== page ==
If there is one and only one positive outcome from Katrina, I hope it is this: Americans wake up to the reality of poverty in this country.
And it may be happening.
In the aftermath of this disaster, everywhere I turn, people are talking about poverty. On the news, in the paper, in the op/ed columns, and of course on the blogs.
As Atrios so rightfully noted this morning, it is no laughing matter if the poor or the retired felt compelled to stay since their welfare and SS checks would not go out until the beginning of the month – that is, even assuming they would have had the means to leave otherwise. People simply don’t understand the reality that the poor face everyday.
What we need right now is a national discussion about poverty, about homelessness, and about joblessness (and by that I include those not considered on the job market). And by “national discussion” I don’t just mean a discussion about why Katrina disproportionately affected the poor, African-American community, although that should be part of the conversation as well.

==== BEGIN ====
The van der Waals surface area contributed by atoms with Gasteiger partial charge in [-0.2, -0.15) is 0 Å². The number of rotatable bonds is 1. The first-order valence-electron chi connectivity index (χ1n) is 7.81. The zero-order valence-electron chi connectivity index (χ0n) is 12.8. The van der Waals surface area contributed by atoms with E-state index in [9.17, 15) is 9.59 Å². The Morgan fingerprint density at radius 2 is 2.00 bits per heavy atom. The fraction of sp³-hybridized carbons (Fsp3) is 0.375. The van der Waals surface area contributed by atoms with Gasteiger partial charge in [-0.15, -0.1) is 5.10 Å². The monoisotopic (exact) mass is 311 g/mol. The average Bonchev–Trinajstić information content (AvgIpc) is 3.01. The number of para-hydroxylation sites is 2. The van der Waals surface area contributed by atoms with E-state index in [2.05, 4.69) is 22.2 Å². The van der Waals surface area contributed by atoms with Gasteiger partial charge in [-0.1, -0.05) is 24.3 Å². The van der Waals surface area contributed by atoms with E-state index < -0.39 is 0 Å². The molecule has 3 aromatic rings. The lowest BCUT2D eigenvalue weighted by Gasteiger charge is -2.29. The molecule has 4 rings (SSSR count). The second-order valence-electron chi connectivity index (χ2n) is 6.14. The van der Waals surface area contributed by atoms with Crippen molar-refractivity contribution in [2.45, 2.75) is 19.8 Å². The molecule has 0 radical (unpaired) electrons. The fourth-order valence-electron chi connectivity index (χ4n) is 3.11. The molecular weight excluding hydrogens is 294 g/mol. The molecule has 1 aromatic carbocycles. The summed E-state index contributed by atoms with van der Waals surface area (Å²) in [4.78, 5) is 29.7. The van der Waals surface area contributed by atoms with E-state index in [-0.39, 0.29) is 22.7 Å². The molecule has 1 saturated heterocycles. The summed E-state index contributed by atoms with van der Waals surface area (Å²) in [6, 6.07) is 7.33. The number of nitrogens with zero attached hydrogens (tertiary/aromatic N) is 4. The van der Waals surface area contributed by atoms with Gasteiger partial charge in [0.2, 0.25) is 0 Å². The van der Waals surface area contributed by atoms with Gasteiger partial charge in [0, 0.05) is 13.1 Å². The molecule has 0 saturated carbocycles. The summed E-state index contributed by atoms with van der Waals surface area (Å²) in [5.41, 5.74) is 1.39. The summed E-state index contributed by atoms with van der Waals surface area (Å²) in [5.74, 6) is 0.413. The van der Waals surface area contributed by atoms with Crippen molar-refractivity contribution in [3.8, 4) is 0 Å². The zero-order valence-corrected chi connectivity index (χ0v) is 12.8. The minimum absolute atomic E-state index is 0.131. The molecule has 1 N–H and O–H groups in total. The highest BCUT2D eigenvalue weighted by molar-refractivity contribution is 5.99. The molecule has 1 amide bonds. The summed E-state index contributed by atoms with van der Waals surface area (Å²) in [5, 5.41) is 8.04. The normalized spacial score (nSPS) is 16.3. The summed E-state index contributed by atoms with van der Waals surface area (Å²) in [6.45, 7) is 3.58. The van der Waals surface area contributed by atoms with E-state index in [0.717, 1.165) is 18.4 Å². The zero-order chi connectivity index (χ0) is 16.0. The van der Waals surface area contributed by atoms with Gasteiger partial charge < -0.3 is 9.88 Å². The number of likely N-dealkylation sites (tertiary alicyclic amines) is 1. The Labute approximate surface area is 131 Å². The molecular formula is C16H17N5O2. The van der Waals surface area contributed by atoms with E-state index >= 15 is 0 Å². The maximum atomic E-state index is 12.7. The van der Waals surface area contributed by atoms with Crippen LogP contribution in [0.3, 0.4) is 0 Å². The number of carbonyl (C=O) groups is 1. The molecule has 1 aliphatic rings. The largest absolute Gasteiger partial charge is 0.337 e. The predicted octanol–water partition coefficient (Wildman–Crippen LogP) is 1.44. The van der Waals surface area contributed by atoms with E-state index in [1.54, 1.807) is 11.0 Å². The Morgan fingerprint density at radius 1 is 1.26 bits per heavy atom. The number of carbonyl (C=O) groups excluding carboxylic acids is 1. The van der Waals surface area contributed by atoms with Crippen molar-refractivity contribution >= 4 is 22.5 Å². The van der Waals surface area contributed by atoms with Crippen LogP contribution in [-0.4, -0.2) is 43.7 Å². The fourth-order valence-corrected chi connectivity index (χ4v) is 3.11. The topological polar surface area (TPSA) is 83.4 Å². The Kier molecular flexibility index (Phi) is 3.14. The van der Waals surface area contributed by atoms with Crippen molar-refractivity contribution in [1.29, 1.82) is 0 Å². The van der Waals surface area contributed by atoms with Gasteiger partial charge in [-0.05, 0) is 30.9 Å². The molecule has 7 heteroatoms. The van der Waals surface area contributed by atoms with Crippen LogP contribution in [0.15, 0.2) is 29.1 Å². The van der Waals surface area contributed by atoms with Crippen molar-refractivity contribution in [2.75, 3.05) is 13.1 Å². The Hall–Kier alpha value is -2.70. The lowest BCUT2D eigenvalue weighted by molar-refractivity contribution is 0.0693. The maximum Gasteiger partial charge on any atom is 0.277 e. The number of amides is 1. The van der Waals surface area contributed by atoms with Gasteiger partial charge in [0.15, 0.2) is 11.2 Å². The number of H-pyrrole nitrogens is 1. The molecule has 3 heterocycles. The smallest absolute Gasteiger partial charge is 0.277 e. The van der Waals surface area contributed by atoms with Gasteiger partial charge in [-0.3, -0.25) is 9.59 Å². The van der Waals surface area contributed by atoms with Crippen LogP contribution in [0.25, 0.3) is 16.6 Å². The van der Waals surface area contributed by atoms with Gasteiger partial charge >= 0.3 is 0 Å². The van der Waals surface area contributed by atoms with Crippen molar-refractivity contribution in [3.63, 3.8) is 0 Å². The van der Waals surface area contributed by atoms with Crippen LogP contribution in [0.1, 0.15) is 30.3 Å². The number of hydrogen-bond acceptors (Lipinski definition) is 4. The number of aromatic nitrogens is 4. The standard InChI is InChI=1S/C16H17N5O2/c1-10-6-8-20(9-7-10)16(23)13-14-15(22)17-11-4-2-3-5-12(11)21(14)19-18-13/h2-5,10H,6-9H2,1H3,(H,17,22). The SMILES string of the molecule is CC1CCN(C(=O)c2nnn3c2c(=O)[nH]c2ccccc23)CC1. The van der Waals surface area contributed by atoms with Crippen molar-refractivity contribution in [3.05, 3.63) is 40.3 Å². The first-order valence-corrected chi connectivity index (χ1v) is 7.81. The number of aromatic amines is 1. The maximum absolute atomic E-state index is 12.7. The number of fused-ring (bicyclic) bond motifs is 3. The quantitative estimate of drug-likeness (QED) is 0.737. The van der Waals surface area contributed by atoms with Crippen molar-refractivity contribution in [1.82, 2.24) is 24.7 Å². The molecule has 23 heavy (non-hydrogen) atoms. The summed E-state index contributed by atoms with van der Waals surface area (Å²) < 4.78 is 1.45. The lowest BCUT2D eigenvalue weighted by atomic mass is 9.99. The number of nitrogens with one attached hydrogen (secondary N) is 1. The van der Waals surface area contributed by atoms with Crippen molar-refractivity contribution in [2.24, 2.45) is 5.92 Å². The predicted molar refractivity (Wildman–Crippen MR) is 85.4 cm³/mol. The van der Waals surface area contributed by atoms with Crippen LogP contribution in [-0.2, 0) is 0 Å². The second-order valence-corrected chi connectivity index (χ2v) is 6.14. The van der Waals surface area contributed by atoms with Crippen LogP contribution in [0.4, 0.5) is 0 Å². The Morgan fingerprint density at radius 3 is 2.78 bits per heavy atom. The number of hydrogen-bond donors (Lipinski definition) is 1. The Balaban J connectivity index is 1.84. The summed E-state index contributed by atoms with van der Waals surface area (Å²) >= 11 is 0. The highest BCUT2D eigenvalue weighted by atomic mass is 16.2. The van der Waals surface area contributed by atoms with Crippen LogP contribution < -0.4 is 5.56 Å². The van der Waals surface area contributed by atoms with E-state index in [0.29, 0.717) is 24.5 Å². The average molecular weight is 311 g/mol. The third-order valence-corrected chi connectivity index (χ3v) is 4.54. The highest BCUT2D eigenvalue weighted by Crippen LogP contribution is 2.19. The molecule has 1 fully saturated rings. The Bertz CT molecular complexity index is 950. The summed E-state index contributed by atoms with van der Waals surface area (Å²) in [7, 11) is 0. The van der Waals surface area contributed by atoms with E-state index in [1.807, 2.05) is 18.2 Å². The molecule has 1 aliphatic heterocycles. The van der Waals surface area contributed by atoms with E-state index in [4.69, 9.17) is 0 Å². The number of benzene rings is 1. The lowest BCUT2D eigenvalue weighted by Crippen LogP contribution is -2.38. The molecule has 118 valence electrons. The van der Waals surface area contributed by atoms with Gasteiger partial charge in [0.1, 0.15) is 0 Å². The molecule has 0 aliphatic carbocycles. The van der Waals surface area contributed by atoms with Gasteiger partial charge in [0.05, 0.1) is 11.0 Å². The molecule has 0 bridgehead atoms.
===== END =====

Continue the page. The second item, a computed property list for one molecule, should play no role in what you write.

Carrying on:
Progressives in this country should seize the opportunity to highlight how current economic and social policies adversely affect the poor, how our education system is unequal, and how our healthcare system leaves so many out. Katrina is giving us a chance to put poverty back on the agenda as an issue in the 2006 elections, and to help those our country too often ignores.